Oxford University Press
On Sale: June 30, 2015
Hardcover / e-Book
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Non-Fiction Political | Non-Fiction
Though not traditionally thought of as strategic natural resources, glaciers are a crucial part of our global
ecosystem playing a fundamental role in the sustaining of life around the world. Comprising three quarters of
the world's freshwater, they freeze in the winter and melt in the summer, supplying a steady flow of water for
agriculture, livestock, industry and human consumption. The white of glacier surfaces reflect sunrays which
otherwise warm our planet. Without them, many of the planet's rivers would run dry shortly after the winter
snow-melt. A single mid-sized glacier in high mountain environments of places like California, Argentina,
India, Kyrgyzstan, or Chile can provide an entire community with a sustained flow of drinking water for
On the other hand, when global temperatures rise, not only does glacier ice wither away into the oceans and
cease to act as water reservoirs, but these massive ice bodies can become highly unstable and collapse into
downstream environments, resulting in severe natural events like glacier tsunamis and other deadly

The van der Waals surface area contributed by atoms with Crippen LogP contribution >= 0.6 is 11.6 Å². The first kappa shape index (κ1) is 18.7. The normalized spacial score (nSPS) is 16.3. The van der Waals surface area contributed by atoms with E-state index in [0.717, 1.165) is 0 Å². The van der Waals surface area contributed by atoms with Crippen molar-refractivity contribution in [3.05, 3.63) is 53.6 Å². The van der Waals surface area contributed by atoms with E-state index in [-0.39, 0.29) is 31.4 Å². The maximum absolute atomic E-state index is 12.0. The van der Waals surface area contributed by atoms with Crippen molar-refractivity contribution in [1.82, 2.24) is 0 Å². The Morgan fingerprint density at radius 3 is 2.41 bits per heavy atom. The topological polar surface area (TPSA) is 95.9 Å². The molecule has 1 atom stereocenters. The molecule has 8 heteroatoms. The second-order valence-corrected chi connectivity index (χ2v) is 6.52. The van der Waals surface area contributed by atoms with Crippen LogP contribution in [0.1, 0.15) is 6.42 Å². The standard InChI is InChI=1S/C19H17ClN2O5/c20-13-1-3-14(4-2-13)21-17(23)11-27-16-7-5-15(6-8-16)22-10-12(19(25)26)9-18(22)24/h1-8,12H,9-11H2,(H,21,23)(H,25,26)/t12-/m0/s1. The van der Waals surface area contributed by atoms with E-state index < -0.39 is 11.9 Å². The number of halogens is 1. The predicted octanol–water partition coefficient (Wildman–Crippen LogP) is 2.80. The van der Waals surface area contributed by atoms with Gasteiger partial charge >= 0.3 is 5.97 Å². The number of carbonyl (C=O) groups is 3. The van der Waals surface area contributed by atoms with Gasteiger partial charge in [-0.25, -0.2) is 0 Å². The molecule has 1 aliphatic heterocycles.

environmental catastrophes. But despite their critical role in environmental sustainability, glaciers often exist
well outside our environmental consciousness, and they are mostly unprotected from atmospheric impacts of
global warming or from soot deriving from transportation emissions, or from certain types of industrial activity
such as mining, which has been shown to have devastating consequences for glacier survival.
GLACIERS: THE POLITICS OF ICE IS a scientific, cultural, and political examination of the cryosphere -- the
earth's ice -- and the environmental policies that are slowly emerging to protect it. Jorge Daniel Taillant
discusses the debates and negotiations behind the passage of the world's first glacier-protection law in the
mid-2000s, and reveals the tension that quickly arose between industry, politicians, and environmentalists
when an international mining company proposed dynamiting three glaciers to get at gold deposits underneath.
The book is a quest to educate general society about the basic science behind glaciers, outlines current and
future risks to their preservation, and reveals the intriguing politics behind glacier melting debates over
policies and laws to protect the resource. Taillant also makes suggestions on what can be done to preserve
these crucial sources of fresh water, from both a scientific and policymaking standpoint.
Glaciers is a new window into one of the earth's most crucial and yet most ignored natural resources, and a call
to reawaken our interest in the world's changing climate.
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